You could be forgiven for characterizing the ascendant Berlin techno scene as austere and minimal. Most of the press, at least in America, has focused on the Kompakt label, with its arch-modernist sleeve art and compulsively minimal approach to rhythm. But there’s also BPitch Control, who represent the crazy-ass id to Kompakt’s hyperventilating asthmatic superego. Of course, it goes without saying that this is a brittle, facetious and quite possibly slanderous Manichean reduction—but the fact remains. BPitch Control look as if they’re having a lot of fun, not just sitting around in their Ikea furniture sipping lattes with their thin-framed black hipster glasses on.
Even before you get to the album, this commitment to fun makes itself known in the promotional materials, from which I will quote, considering that unlike me, you will probably not have read said flyer:
“Modeselektor’s adaptation of urban ctachwords like electro-IDM, booty house, Euro-crunk, continental grime, ghetto-bass, dubstep and such even get the most bored know-it-all[s] off the barstools.”
See what they did here? They’re obviously sick of critics like me who want to overanalyze everything, and in so doing suck the fun right out of every little bit of innovation or originality on display. They flipped the game on us, yo. Of course, the fact that none of these hybrid genres exist as such except in the minds of weird music critic-types who probably need to get more sun (and of course I personally am exempt from all such criticism) probably does not go so far as to injure their chances of receiving positive marks from said critics—who love abuse, who queue up in hordes for the sheer blissful privilege of being flagellated in person by third-string minor musical celebrities of the type who appear regularly in the back pages of The Wire.
All of which is a rather roundabout way of saying that the relationship between certain recondite musical genres and elitist music critics is quite incestuous and can be downright pathetic on occasion. But, the lesson of this story shall be, do not deny the power and majesty of groups such as Modeselektor just because they may be attached to a genre which is on the receiving end of disproportionate critical largesse. Just because the cool kids like the Berlin techno doesn’t mean the Berlin techno isn’t pretty damn cool—it’s not like when you read that Pavement review in Spin and ran out and bought that tape that you listened to exactly twice before throwing it in the back of your Accord where is got covered in melted sunscreen after that trip to Venice Beach. These guys are actually, you know, good.
(I’ll freely admit that was a cheap shot—but before you send in your angry letters on your homemade Stephen Malkmus Dressed As Hello Kitty stationary, let me point out that it was more a dig at the tastemakers at major “indie” music magazines than at Pavement, with whom I’ve managed to forge a fragile detente. Not that I wouldn’t accept a paying gig as a typewriter whore for any of the major music magazines, but I digress.)
So, the next time you’re wandering around the record store and thinking to yourself “Man, I really wish I could find a CD that, like, really rokked”, look no further than our German homies, Gernot Bronsert and Sebastian Szary. These guys seem to have dedicated themselves to creating the kind of danceable techno that you would expect Timbaland to produce if he didn’t have to worry about those pesky MCs getting in the way. Wait—imaginary similes and metaphors are the stock-in-trade of bad music critics! I’m sorry! Please forgive me! Not the lash, not the…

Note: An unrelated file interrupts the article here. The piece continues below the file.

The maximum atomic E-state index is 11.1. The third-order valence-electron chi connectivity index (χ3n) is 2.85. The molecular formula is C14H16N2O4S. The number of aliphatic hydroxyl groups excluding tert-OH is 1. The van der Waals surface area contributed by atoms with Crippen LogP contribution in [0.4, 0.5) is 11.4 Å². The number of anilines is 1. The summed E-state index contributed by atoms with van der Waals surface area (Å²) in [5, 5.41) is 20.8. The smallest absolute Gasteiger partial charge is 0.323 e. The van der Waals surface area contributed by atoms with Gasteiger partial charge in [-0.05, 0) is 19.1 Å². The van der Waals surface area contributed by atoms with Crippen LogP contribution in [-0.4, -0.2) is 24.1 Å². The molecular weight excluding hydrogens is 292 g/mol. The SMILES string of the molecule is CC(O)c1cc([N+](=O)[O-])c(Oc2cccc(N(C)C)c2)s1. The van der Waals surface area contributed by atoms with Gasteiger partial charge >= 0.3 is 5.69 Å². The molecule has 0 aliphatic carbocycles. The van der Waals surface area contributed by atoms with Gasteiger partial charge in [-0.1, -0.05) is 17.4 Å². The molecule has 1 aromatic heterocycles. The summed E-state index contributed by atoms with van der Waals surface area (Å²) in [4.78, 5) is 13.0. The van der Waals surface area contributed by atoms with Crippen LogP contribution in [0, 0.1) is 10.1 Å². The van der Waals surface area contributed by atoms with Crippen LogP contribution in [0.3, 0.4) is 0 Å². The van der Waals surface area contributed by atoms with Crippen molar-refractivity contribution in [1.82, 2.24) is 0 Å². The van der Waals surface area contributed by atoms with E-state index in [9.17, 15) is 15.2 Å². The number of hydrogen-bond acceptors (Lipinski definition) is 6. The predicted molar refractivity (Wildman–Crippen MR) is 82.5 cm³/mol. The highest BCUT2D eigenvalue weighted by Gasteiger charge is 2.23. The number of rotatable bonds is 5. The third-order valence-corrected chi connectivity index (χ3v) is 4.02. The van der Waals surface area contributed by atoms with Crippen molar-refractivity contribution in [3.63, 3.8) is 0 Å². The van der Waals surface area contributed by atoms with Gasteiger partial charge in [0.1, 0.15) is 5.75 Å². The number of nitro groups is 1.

OK, so we’ve got tracks like “Silikon”, which pick up where M.I.A. left off, with absolutely unintelligible vocals put over the funkiest crunk beat since the Neptunes hooked up with the Old Dirty Bastard. Speaking of which… hey! “The Rap Anthem” is built off a prominent sample of ODB’s classic “Got Your Money”. Take the first few moments of that track (you know, with that incredibly deep kick drum and ODB moaning “Oh, baby” over it) and loop it, and then have Boards of Canada lay some sweet, sweet alien synthesizer noise over it. It’s worth pointing out that the Chemical Brothers sampled the very same beat for 2001’s “Galaxy Bounce”—it was funky when they did it and it’s still funky now.
Then, of course, “Kill Bill Vol. 4” comes on like DJ Assault playing old LFO records at 45 RPM (the techno LFO, not the boy band LFO—that would be something completely different). “Tetrispack” actually sounds like, um, a crunk remix of the immortal theme to Tetris, which will be in everyone’s head all days after reading this. “Hasir” is an Indian-flavored hip-hop instrumental just dying for a Gorillaz remix. “Fake Emotion” and “In Loving Memory” veer close to straight-ahead IDM territory, with skittery breaks and monstrous weird noises.
Finally, the album ends on the relative grace note of “I Love You”, which “goes out to all the Moms” in the audience. It’s a genuinely pretty track that brings to mind the elegiac tone of Orbital, in their more melancholy moods, or Royal Astronomy-era u-ziq.
Hello Mom! is, like the very best albums, gleefully diverse and yet strangely focused. There are as many different flavors of techno as you can imagine here, but it all comes from the same impulse, a puckish desire to leave no stone unturned in their indefatigable quest to destroy the very notion of a techno orthodoxy. If you’re looking for austere, resolutely minimal exercise in intellectual electronic music, you’ve come to the wrong place—but if you’re interested in getting cold funky stupid with some wacky Germans, all aboard.
// Sound Affects
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